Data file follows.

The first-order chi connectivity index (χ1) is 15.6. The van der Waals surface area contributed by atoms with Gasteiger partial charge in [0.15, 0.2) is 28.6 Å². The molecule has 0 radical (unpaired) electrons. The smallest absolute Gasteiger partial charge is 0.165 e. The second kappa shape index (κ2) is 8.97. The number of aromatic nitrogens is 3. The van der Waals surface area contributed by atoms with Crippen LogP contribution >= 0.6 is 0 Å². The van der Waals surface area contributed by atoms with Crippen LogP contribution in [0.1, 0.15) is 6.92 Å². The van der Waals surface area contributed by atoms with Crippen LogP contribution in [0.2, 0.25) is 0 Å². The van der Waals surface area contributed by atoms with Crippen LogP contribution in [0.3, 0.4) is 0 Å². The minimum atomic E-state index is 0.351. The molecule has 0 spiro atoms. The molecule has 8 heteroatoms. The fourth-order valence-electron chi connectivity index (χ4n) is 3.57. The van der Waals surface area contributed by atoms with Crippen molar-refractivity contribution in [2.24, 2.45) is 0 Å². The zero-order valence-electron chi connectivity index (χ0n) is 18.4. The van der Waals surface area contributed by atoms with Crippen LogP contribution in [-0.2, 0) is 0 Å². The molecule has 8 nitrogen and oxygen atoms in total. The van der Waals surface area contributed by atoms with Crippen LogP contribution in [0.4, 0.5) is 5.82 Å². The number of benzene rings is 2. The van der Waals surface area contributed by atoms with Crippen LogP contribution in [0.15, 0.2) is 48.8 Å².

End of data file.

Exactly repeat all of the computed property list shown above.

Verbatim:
The first-order chi connectivity index (χ1) is 15.6. The van der Waals surface area contributed by atoms with Gasteiger partial charge in [0.15, 0.2) is 28.6 Å². The molecule has 0 radical (unpaired) electrons. The smallest absolute Gasteiger partial charge is 0.165 e. The second kappa shape index (κ2) is 8.97. The number of aromatic nitrogens is 3. The van der Waals surface area contributed by atoms with Crippen LogP contribution >= 0.6 is 0 Å². The van der Waals surface area contributed by atoms with Crippen LogP contribution in [0.1, 0.15) is 6.92 Å². The van der Waals surface area contributed by atoms with Crippen LogP contribution in [0.2, 0.25) is 0 Å². The van der Waals surface area contributed by atoms with Crippen LogP contribution in [0.3, 0.4) is 0 Å². The minimum atomic E-state index is 0.351. The molecule has 0 spiro atoms. The molecule has 8 heteroatoms. The fourth-order valence-electron chi connectivity index (χ4n) is 3.57. The van der Waals surface area contributed by atoms with Crippen molar-refractivity contribution in [2.24, 2.45) is 0 Å². The zero-order valence-electron chi connectivity index (χ0n) is 18.4. The van der Waals surface area contributed by atoms with Crippen LogP contribution in [-0.2, 0) is 0 Å². The molecule has 8 nitrogen and oxygen atoms in total. The van der Waals surface area contributed by atoms with Crippen LogP contribution in [0.4, 0.5) is 5.82 Å². The number of benzene rings is 2. The van der Waals surface area contributed by atoms with Crippen LogP contribution in [0.15, 0.2) is 48.8 Å².